Phil is the Clinical Director for Dentistry and Oral Maxillofacial Surgery and Clinical Lead for Restorative Dentistry at Barts Health NHS Trust in London and here he explains how a Bolton School education helped him on the path to a successful career in Dentistry
What were your favourite subjects and who were your favourite teachers at School?
Strangely for someone who has taken a career in Science I was most interested in History during my early years, but developed more towards the sciences of Biology, Mathematics and Chemistry as I moved into the Upper 5th and Sixth Form. Mr John Taylor (no relation) was an inspiration as a maths teacher and he held the whole form’s respect, but generated interest at the same time. I observed teachers’ styles, often mocking their characters, and how they affected my learning and have used the information gleaned to influence my own teaching style even to this day.
What further study have you undertaken since leaving School?
I went up to Newcastle upon Tyne University to study Dentistry and then spent 12 years in general practice as associate and later practice owner. During that time I gained the Membership in General Practice of the Royal College of Surgeons of England which only 200 dentists ever achieved and I was the first in Northumberland to do so. After that I moved to London to do specialist training at The Eastman Dental Hospital where I gained my MSc (University of London) and then the ticket for specialist completion, the Fellowship in Dental Surgery of The Royal College of Surgeons of Edinburgh and the Membership in Restorative Dentistry of the Royal College of Surgeons of England.
What does your job involve and how did you progress to your current role?
I am currently the Clinical Director for Dentistry and Oral Maxillofacial Surgery and Clinical Lead for Restorative Dentistry at Barts Health NHS Trust with around 45 consultants based at two hospitals and in the local community service, this is the largest acute Trust in the country. I am Consultant in Restorative Dentistry, Specialist in Restorative Dentistry and in Prosthodontics, Senior Lecturer in Adult Oral Health and Director of the postgraduate Doctoral course in Prosthodontics for Queen Mary University of London (QMUL). The Royal College of Surgeons of Edinburgh have made me Regional Dental Advisor for North London and I examine for them in the specialty examinations. I am also very active in three of the specialist societies and was President of the British Association of Teachers in Conservative Dentistry in 2013 handing over office to another Old Boy, Professor Avijit Banarjee (1974-88), from Guys Hospital in 2014.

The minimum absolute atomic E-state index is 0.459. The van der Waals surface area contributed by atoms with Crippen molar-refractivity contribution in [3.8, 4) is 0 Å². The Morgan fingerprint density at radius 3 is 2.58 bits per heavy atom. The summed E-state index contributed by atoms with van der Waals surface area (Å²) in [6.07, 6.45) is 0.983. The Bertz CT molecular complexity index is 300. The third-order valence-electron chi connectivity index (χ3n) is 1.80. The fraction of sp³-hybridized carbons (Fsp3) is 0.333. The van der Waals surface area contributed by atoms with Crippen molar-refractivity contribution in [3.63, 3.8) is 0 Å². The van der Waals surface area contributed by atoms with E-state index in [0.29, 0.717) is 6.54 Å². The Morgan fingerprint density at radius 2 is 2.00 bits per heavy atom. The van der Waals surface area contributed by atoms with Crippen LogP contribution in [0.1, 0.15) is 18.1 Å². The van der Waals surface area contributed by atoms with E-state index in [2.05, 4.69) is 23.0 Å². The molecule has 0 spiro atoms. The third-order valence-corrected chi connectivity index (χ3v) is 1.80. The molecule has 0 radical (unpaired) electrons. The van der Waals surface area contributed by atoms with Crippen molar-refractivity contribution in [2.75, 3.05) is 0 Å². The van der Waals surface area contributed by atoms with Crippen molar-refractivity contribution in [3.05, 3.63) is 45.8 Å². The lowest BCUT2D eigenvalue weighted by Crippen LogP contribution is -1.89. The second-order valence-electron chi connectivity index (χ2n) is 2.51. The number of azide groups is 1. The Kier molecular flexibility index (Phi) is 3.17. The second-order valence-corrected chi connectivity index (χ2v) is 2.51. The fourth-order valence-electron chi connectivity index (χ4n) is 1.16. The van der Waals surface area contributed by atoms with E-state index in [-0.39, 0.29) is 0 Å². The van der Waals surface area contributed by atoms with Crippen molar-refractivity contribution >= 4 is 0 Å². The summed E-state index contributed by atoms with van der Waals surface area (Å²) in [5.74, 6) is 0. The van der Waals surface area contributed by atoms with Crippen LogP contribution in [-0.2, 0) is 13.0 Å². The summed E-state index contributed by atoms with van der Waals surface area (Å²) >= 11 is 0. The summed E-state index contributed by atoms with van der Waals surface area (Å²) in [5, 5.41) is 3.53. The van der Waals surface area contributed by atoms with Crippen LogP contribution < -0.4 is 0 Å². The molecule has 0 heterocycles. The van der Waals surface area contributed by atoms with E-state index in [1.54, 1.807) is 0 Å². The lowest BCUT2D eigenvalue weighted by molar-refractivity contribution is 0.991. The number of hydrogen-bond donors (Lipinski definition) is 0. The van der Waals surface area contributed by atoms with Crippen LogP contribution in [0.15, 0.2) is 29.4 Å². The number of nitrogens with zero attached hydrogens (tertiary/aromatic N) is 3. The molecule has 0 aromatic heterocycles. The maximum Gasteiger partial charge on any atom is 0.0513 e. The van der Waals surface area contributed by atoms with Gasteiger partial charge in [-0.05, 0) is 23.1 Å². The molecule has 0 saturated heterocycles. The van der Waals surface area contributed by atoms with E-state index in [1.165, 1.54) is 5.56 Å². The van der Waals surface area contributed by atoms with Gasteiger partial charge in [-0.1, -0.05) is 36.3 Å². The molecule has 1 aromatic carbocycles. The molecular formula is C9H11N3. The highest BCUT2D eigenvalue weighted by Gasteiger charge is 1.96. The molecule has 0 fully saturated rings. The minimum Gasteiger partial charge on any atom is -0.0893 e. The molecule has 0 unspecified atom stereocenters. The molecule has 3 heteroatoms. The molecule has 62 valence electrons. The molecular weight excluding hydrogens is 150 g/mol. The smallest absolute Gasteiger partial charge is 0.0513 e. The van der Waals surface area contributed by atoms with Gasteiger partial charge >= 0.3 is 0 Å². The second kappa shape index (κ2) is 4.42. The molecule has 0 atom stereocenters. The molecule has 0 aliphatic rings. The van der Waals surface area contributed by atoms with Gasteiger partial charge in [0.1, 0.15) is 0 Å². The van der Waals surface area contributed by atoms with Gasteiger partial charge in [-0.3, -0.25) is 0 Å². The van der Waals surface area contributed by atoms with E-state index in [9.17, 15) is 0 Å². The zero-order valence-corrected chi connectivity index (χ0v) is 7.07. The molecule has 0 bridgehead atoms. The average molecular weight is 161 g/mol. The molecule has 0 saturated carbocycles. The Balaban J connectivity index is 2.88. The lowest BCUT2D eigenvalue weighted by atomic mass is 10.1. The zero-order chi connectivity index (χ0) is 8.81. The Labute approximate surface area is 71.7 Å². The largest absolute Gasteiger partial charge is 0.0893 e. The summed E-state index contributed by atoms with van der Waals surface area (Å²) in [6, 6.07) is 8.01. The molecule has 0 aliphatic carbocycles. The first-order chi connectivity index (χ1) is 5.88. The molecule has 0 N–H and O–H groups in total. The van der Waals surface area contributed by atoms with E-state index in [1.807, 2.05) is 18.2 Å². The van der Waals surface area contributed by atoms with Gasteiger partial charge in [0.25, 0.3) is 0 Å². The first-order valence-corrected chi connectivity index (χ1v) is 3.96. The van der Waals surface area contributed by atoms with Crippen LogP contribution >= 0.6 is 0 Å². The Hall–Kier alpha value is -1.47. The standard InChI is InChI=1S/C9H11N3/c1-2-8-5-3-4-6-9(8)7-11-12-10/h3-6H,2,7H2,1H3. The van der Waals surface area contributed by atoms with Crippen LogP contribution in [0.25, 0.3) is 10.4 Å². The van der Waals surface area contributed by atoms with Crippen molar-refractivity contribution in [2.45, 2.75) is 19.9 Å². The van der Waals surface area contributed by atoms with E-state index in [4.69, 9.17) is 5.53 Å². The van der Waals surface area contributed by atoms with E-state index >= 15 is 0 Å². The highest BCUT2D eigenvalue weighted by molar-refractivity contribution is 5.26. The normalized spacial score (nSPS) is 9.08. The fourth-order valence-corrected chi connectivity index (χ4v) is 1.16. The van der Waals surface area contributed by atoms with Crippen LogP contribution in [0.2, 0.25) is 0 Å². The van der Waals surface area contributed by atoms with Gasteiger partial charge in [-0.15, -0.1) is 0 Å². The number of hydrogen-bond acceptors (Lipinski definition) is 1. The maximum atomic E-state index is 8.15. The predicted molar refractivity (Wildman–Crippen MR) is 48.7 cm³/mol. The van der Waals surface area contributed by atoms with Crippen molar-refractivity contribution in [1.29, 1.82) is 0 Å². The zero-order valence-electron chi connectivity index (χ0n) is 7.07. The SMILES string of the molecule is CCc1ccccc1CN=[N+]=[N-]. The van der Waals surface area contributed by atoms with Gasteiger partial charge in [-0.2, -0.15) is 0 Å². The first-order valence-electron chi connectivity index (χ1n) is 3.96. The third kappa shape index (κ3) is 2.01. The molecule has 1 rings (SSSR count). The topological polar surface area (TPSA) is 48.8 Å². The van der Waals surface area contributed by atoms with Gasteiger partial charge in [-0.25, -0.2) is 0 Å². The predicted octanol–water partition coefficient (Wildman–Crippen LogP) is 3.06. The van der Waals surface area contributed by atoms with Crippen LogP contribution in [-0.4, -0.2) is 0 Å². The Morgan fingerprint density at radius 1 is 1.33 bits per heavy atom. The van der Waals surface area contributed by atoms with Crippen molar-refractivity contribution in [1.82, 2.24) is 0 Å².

Who/what influenced your career choice?
I wanted a career where I could use my hands and my brain, but shunned medicine because I did not want to do on call!
Who/what has been your biggest inspiration?
There are a few people in Dentistry who have influenced me in different ways. Mr Francis Armstrong, a GDP, mentored me in the politics of the British Dental Association and from him I learnt leadership and persistence. Professor John Murray taught me that if you have the drive you can achieve anything and he gave me a confidence to succeed. Finally when I moved into this role at QMUL, Professors Heath and Wright showed me kindness and encouragement for your team can bring untold rewards as they all pull together as one. Without my wife Sue, who has put up with all this, I would be nowhere.
Which skills do you consider to be essential for your job?
Compassion and hand-eye coordination are essential for dentistry, but above that you need to have confidence and knowledge. A self-reflective personality is both a blessing and a curse in that a wise person knows their limitations, but also can be a stressor in managing and overcoming life’s inevitable hurdles.
What do you like most about your job?
The people I work with are on the whole a fabulous and friendly team. I look after 45 consultants and am in charge of job planning for the whole trust which amounts to 15,000 people in all.
What is your biggest challenge in your current role?
Financial and performance targets are the most stressful and the governments of whichever party do not take into account the differences that different services face and the ‘one size fits all’ approach can and does hinder patient care.
What do you consider to be your greatest career achievement?
Without doubt that has been the opening of the first new Dental Hospital in the UK for 40 years (the last was Newcastle when I was an undergraduate student) which happened under my leadership. We moved from Friday in the old building to Monday in the new without interruption of patient care. This really was a momentous occasion, celebrated by a formal opening by Princess Anne.
How did Bolton School help you to be successful in your chosen career?
I think the School at that time was very focused on results and the expectation was that you would succeed. It was a place where unconsciously you were being shown that we can all succeed. Bolton School then was an Independent Grammar and I was lucky enough to get a Lancashire County Council sponsored place which meant my parents could afford for me to attend from Prep 1A through to Biology 6A, ten years of priceless education. The loss of these schools was a major mistake in British education.
What advice would you give to our pupils interested in your field of work?
Go to see the dental schools, speak to the students, speak to your own dentist and if you want it enough you can achieve it.